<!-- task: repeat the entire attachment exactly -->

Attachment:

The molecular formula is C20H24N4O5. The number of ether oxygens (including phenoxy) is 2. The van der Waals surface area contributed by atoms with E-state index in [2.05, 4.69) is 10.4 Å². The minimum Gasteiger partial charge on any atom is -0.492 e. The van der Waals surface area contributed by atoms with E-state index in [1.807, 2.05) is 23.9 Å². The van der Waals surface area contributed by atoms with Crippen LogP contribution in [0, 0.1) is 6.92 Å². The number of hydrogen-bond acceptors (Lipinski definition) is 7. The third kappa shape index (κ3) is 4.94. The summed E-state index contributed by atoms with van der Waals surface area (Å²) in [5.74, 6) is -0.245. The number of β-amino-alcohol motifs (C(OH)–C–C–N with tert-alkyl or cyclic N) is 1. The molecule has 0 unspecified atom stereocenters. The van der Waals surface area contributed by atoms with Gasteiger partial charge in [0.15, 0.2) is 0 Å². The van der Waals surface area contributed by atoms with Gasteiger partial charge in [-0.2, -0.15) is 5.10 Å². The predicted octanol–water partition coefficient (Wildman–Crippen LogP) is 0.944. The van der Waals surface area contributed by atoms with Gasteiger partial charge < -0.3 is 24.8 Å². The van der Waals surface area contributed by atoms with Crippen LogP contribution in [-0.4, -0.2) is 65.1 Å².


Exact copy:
The molecular formula is C20H24N4O5. The number of ether oxygens (including phenoxy) is 2. The van der Waals surface area contributed by atoms with E-state index in [2.05, 4.69) is 10.4 Å². The minimum Gasteiger partial charge on any atom is -0.492 e. The van der Waals surface area contributed by atoms with E-state index in [1.807, 2.05) is 23.9 Å². The van der Waals surface area contributed by atoms with Crippen LogP contribution in [0, 0.1) is 6.92 Å². The number of hydrogen-bond acceptors (Lipinski definition) is 7. The third kappa shape index (κ3) is 4.94. The summed E-state index contributed by atoms with van der Waals surface area (Å²) in [5.74, 6) is -0.245. The number of β-amino-alcohol motifs (C(OH)–C–C–N with tert-alkyl or cyclic N) is 1. The molecule has 0 unspecified atom stereocenters. The van der Waals surface area contributed by atoms with Gasteiger partial charge in [0.15, 0.2) is 0 Å². The van der Waals surface area contributed by atoms with Gasteiger partial charge in [-0.2, -0.15) is 5.10 Å². The predicted octanol–water partition coefficient (Wildman–Crippen LogP) is 0.944. The van der Waals surface area contributed by atoms with Gasteiger partial charge < -0.3 is 24.8 Å². The van der Waals surface area contributed by atoms with Crippen LogP contribution in [-0.4, -0.2) is 65.1 Å².